Material Science Chapter 4
Terms in this set (...)
many repeating unit. most are hydrocarbons,
the longer the chain, the higher the melting point, the stronger it is⁺
Heat moldable or processible, both linear and branched polymers such as most vinyl polymers. They can be repeated used and recycled.
Crosslink under heat, e.g. many resins such as epoxy. They cannot be recycled.
Polymers that can undergo large elastic deformation and recovery, such as rubber.----cannot be recycled.
compounds with the same composition may have different atomic arrangements.
refers to the small molecule from which a polymer is synthesized.
When all of the repeating units along a chain are of the same type.
Chains may be composed of two or more different repeat units.
Atoms are linked together in the same order head to tail but differ in their spatial arrangement.
All of the R groups are situated on the same side of the chain.
The R groups alternate sides of the chain.
For random R positioning.
the CH₃ group and the H atom are positioned on the same side of the double bond. C=C cannot rotate and cannot be interchanged by bond rotation.
the CH3 and H reside on opposite sides of the double bond. C=C cannot rotate and cannot be interchanged by bond rotation.
are those in which the repeat units are joined together end to end in single chains.
Polymers may be synthesized in which side-branch chains are connected to the main ones.
Adjacent linear chains are joined one to another at various positions by covalent bonds. brittle
Multifunctional monomers forming three or more active covalent bonds make three- dimensional networks.
the two different units are randomly dispersed along the chain in.
the two repeat units alternate chain positions.
Identical repeat units are clustered in blocks along the chain.
homopolymer side branches of one type may be grafted to homopolymer main chains that are composed of a different repeat unit.
Wood, Cotton, Leather, Rubber, Wool and Silk.
R⋅ is an active center
They can be free radical, anions, cations, and coordination centers.
A semicrystalline polymer consists of small crystalline regions. plastic
The molecular chains within each platelet fold back and forth on themselves, with folds occurring at the faces.
Many bulk polymers that are crystallized from a melt are semicrystalline
The packing of molecular chains to produce an ordered atomic array.
Monomers that have an active bond that may react to form two covalent bonds with other monomers forming a two-dimensional chainlike molecular structure.
is the number of bonds that a given monomer can form.
tri-functional Engineering plastics
They have three active bonds, from which a three-dimensional molecular network structure.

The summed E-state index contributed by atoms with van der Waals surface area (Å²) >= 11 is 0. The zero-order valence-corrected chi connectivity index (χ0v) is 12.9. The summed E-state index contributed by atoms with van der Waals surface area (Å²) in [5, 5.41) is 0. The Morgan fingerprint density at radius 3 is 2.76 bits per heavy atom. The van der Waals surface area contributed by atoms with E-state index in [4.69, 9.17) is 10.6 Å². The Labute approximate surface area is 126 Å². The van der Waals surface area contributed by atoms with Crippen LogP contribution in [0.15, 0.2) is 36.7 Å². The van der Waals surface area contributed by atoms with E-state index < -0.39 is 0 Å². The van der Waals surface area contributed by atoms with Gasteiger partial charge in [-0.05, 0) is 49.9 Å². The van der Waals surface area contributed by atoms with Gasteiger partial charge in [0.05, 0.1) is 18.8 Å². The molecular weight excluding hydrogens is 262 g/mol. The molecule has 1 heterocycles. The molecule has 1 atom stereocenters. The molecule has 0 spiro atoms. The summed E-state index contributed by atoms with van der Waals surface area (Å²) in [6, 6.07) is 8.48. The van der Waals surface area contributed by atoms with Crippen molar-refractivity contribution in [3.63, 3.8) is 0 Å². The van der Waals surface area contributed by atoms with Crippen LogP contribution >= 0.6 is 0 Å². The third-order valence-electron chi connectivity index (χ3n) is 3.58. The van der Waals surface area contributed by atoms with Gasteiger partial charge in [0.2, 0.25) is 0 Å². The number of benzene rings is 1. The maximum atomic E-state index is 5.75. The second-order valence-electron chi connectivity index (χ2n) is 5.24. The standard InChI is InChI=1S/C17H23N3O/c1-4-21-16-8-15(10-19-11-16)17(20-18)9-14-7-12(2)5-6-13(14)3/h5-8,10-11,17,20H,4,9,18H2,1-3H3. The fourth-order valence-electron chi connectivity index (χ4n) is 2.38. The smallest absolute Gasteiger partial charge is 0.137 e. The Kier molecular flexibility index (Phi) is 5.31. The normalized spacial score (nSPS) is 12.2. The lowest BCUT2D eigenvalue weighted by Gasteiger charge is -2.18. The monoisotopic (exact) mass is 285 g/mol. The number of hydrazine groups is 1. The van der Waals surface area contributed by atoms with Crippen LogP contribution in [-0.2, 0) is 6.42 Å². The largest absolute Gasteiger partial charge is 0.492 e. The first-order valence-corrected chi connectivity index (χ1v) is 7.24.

Carbon and Hydrogen bi-functionally formed
Poly vinyl chloride (PVC)
Carbon, Hydrogen and Chlorine bi-functionally formed.
Bifunctional polymer with Carbon and Fluorine.
Bi-functional polymer with Carbon and Hydrogen but the Carbon splits off in another direction.
symbol in the backbone chain
Conformation of polymers
The spatial arrangements of the polymer chain differing by reasons of rotation about single bonds. Are interchangeable with bond rotations.
Random/ Gaussian Coil of polymers
Countless possibilities of the shape due to rotation around sp3 carbon backbone In the amorphous state. Examples: solutions melted state, and Amorphous solids.
~10 nm thick, basic unit of polymer crystal
Single crystals in polymers
crystalize from extremely dilute solution at relatively high temperature and crystallize slowly.
Polymers are rarely 100% crystalline.
stereoregularity of chain (spacial arrangement of R units along chain ( all on one side or flipped)
2 types of polymerization
free radical, R∙+C=C →R-C-C∙ +C=C
initiation, propagation, termination
condensation, two monomers combine and leave a water byproduct
degree of polymerization
Dp=Mn/M where Mn=sum(xiMi) is the sum of the fraction of chains in the size range multiplied by the mean weight of the size range
and M is the repeat unit molecular weight
weight average molecular weight
Mw=sum(WiMi) sum of eigth fraction of chains in size range multiplied by the weights of the size range
mulecular chape of the chain (bending twisting around bonds
the structure of the molecule, in order to change it, you have to break the bonds and reattach them
glass transition temp
allows chains to rotate
stress and strain
tensil stress sigma=F/A
tensil strain €=delta/L
shear strain y=tan(theta)
elastic deformation is reversible
plastic deformation is permanent
modulus of elasticity sigma=E€
poisson's ratio V=€subL/€
American History Chapter 26
American Horizons Ch. 25
American Horizons Chapter 24
chapter 23, American horizons VOL 2
Material Science Chapter 3
material science ch 1-5, Chapter 1: Introduction to Materials Science and Engineering
Material Science Chapter 2, Material Engineering Chapter 2
Materials Science Chapter 5